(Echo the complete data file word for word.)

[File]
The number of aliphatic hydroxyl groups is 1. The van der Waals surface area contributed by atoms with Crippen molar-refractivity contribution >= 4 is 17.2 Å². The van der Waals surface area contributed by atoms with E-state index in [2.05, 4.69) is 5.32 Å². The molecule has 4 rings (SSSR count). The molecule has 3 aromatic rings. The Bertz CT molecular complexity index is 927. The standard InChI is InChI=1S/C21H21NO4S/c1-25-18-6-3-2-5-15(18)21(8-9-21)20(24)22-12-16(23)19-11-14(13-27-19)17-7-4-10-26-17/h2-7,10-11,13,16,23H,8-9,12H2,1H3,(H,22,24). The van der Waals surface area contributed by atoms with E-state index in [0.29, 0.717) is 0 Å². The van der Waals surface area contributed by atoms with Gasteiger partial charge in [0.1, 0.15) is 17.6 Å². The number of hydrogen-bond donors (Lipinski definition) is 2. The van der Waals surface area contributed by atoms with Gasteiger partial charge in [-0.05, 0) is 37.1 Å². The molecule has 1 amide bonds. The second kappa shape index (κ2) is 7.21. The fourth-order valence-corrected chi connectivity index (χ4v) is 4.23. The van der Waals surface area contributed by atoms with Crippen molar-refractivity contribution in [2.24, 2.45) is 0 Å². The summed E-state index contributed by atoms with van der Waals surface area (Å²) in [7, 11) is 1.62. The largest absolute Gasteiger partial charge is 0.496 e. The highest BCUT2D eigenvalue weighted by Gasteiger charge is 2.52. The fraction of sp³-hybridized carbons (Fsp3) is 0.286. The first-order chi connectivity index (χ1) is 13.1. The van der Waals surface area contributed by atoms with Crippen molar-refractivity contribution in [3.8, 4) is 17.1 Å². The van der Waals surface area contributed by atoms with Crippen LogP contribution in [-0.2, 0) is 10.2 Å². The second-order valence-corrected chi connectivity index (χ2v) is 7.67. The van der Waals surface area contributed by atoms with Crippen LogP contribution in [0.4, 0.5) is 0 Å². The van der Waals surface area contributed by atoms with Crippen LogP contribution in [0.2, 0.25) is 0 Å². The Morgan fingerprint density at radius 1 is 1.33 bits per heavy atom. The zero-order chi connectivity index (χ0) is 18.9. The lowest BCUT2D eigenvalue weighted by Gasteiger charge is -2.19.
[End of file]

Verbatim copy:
The number of aliphatic hydroxyl groups is 1. The van der Waals surface area contributed by atoms with Crippen molar-refractivity contribution >= 4 is 17.2 Å². The van der Waals surface area contributed by atoms with E-state index in [2.05, 4.69) is 5.32 Å². The molecule has 4 rings (SSSR count). The molecule has 3 aromatic rings. The Bertz CT molecular complexity index is 927. The standard InChI is InChI=1S/C21H21NO4S/c1-25-18-6-3-2-5-15(18)21(8-9-21)20(24)22-12-16(23)19-11-14(13-27-19)17-7-4-10-26-17/h2-7,10-11,13,16,23H,8-9,12H2,1H3,(H,22,24). The van der Waals surface area contributed by atoms with E-state index in [0.29, 0.717) is 0 Å². The van der Waals surface area contributed by atoms with Gasteiger partial charge in [0.1, 0.15) is 17.6 Å². The number of hydrogen-bond donors (Lipinski definition) is 2. The van der Waals surface area contributed by atoms with Gasteiger partial charge in [-0.05, 0) is 37.1 Å². The molecule has 1 amide bonds. The second kappa shape index (κ2) is 7.21. The fourth-order valence-corrected chi connectivity index (χ4v) is 4.23. The van der Waals surface area contributed by atoms with Crippen molar-refractivity contribution in [2.24, 2.45) is 0 Å². The summed E-state index contributed by atoms with van der Waals surface area (Å²) in [7, 11) is 1.62. The largest absolute Gasteiger partial charge is 0.496 e. The highest BCUT2D eigenvalue weighted by Gasteiger charge is 2.52. The fraction of sp³-hybridized carbons (Fsp3) is 0.286. The first-order chi connectivity index (χ1) is 13.1. The van der Waals surface area contributed by atoms with Crippen molar-refractivity contribution in [3.8, 4) is 17.1 Å². The van der Waals surface area contributed by atoms with Crippen LogP contribution in [-0.2, 0) is 10.2 Å². The second-order valence-corrected chi connectivity index (χ2v) is 7.67. The van der Waals surface area contributed by atoms with Crippen LogP contribution in [0.4, 0.5) is 0 Å². The van der Waals surface area contributed by atoms with Crippen LogP contribution in [0.2, 0.25) is 0 Å². The Morgan fingerprint density at radius 1 is 1.33 bits per heavy atom. The zero-order chi connectivity index (χ0) is 18.9. The lowest BCUT2D eigenvalue weighted by Gasteiger charge is -2.19.